• The Teamsters Military Assistance Program (TMAP) assists Active Duty Service members that are transitioning, Veterans and Military spouses with job opportunities with responsible employers.

    • Workers’ pensions are being endangered by both Congress and those charged with overseeing them. The Teamsters and our members are standing united to say “No!” to cuts and “Yes!” to greater retirement security!

    • The ‘Let’s Get America Working!’ campaign seeks to restore a dynamic and prosperous middle class to drive economic growth by helping to advance policy decisions that create and maintain good middle-income jobs, guarantee retirement security, expand access to the American Dream, and ensure that the benefits of the ongoing economic recovery are felt by the many, not just the few.

    • This webpage provides information on the Teamsters Union’s legislative advocacy at both the federal and state level as well as our field activity to support those policy positions and to get strong labor candidates elected to office.  Among other resources, you will find our federal legislative scorecard, formal statements of policy position and communications to Capitol Hill,  a weekly update on federal legislative happenings, an overview of bills we are tracking at the state level, and quick links to take action on priority issues.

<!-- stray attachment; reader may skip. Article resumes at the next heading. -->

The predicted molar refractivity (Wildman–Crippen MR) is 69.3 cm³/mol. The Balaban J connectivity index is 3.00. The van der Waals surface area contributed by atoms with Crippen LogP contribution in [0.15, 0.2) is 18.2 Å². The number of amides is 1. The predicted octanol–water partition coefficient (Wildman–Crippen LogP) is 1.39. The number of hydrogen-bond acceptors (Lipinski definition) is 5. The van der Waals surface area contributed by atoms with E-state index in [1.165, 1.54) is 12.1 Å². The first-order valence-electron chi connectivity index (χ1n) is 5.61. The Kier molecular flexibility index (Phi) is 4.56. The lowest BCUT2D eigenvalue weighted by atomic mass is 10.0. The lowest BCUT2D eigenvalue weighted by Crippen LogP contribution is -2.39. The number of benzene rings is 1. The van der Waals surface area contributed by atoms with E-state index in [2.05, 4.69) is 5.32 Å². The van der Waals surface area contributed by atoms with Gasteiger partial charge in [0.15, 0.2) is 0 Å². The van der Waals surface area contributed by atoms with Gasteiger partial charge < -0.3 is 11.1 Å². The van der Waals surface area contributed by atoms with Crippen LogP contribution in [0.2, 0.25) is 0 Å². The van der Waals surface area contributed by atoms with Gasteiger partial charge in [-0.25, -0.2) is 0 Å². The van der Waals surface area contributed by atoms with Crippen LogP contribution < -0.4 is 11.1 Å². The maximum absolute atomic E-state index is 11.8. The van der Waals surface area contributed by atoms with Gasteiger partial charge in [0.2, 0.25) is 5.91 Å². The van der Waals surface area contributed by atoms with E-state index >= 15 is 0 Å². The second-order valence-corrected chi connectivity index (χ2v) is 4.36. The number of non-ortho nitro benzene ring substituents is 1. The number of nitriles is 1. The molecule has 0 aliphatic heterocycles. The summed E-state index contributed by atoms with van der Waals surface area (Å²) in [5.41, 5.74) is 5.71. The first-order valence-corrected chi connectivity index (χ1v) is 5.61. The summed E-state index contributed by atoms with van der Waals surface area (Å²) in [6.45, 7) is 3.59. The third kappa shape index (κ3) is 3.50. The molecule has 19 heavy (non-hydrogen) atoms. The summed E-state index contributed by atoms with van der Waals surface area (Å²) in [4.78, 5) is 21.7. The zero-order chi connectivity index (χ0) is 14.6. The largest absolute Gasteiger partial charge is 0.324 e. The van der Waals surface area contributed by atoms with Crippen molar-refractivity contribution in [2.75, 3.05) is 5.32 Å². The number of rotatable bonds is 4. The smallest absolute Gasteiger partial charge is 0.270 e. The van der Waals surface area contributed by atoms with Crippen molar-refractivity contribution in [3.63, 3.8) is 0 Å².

• This web page provides information on the ongoing effort to renegotiate the North American Free Trade Agreement (NAFTA). Since 1994, NAFTA has devastated working families, putting corporate profits ahead of people.  What’s worse is that NAFTA has become the blueprint for all other trade agreements, from the way that it was negotiated in secret, to the bad provisions that have made their way into every agreement that has been signed since then.  Now, NAFTA is being renegotiated and we demand that it be reframed to work for workers instead of corporate interests.

  • Nationwide strike would deliver the pain to UPS
    Posted On: Jun 11, 2018

    By JONATHAN BERR MONEYWATCH June 11, 2018, 5:00 AM

    Nationwide strike would deliver the pain to UPS

    UPS workers threatening a nationwide strike hold some strong cards: An extended work stoppage could cost the delivery giant hundreds of millions of dollars, while also delaying shipments across the U.S.